One rule of thumb? All estates subject to probate in Illinois are required to be open for at least six months; this is the amount of time that creditors have available to assert their claims from the time they are properly notified.

Beyond that, the probate process will be guided and affected by a number of forces, including family relationships, the quality of the decedent’s estate planning, and the size and complexity of the estate itself. Here are a few questions to ask that may help determine how lengthy the probate process may be for your specific circumstances:

Was the Deceased Person Organized and Thorough About Estate Planning?

If the deceased person was particularly well-organized and thoughtful about their estate prior to their death, then that could simplify the process for their friends and family members down the line.

In Illinois, the death of an individual triggers a process known as probate. Put simply, probate might be thought of as the legal process by which the assets of a deceased person are distributed, in line with the decedent’s wishes and in accordance with all state and local laws.

While virtually all estates will need to go through probate to some degree or another, there are ways to simplify and shorten this process ahead of time.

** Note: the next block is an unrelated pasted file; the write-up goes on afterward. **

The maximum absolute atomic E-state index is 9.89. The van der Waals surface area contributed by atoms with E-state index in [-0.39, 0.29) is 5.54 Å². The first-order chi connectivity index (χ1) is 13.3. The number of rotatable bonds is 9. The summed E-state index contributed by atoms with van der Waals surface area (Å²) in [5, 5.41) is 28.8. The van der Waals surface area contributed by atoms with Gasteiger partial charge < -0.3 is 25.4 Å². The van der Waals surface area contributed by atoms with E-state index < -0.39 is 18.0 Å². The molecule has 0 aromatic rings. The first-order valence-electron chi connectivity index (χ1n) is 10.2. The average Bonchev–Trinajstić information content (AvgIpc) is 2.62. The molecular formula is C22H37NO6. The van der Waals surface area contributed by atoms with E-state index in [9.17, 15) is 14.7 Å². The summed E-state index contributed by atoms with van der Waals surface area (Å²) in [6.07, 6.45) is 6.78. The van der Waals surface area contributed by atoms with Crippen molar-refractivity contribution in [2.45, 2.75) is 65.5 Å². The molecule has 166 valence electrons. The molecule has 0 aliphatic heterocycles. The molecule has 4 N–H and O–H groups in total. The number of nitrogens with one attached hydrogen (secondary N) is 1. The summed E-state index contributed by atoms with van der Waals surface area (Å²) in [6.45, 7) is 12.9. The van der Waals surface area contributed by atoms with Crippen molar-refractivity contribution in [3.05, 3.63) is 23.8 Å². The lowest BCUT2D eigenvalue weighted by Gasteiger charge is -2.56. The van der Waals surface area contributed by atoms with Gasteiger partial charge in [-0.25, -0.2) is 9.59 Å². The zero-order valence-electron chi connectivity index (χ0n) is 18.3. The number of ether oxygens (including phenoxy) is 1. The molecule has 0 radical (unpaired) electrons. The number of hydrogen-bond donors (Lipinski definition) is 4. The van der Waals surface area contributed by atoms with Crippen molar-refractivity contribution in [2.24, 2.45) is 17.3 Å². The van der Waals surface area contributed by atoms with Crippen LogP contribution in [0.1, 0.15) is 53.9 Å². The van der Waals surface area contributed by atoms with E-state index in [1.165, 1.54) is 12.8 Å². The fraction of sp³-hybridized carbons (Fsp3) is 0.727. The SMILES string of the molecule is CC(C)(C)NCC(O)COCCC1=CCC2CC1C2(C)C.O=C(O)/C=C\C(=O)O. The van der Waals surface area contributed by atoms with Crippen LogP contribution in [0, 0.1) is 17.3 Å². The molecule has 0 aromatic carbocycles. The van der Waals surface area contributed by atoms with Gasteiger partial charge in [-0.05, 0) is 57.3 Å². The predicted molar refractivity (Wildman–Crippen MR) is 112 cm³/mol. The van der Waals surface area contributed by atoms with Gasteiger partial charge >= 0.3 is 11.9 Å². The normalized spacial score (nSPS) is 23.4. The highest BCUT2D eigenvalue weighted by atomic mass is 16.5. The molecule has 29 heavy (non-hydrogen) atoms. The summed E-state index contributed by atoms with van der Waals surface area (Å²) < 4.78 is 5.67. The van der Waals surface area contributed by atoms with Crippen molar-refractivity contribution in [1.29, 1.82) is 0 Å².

For example, by taking steps to help certain assets avoid probate altogether, you may be able to help ensure your family’s privacy, financial stability, and peace of mind in a difficult time.

One mechanism that one might use to help certain assets – including real estate, vehicles, and bank accounts or securities – avoid probate is to designate them to a beneficiary in the event of your death. There are two terms that come up when talking about this procedure, sometimes even used interchangeably – payable-on-death (POD) and transfer-on-death (TOD).

Let’s explore these concepts, and how they might be used to help certain estates of an estate bypass probate in different situations:

Thinking about the probate process? Or taking steps to avoid its hurdles, through conscientious estate planning?

If you answered “yes” to either of those questions, then you’re probably up to your neck in frustrating legalese, right?

It’s exasperating, but it’s true: Estate planning and administration are often confusing processes wrapped up in red tape and loaded with language you’ve never seen before. It even happens to the pros sometimes!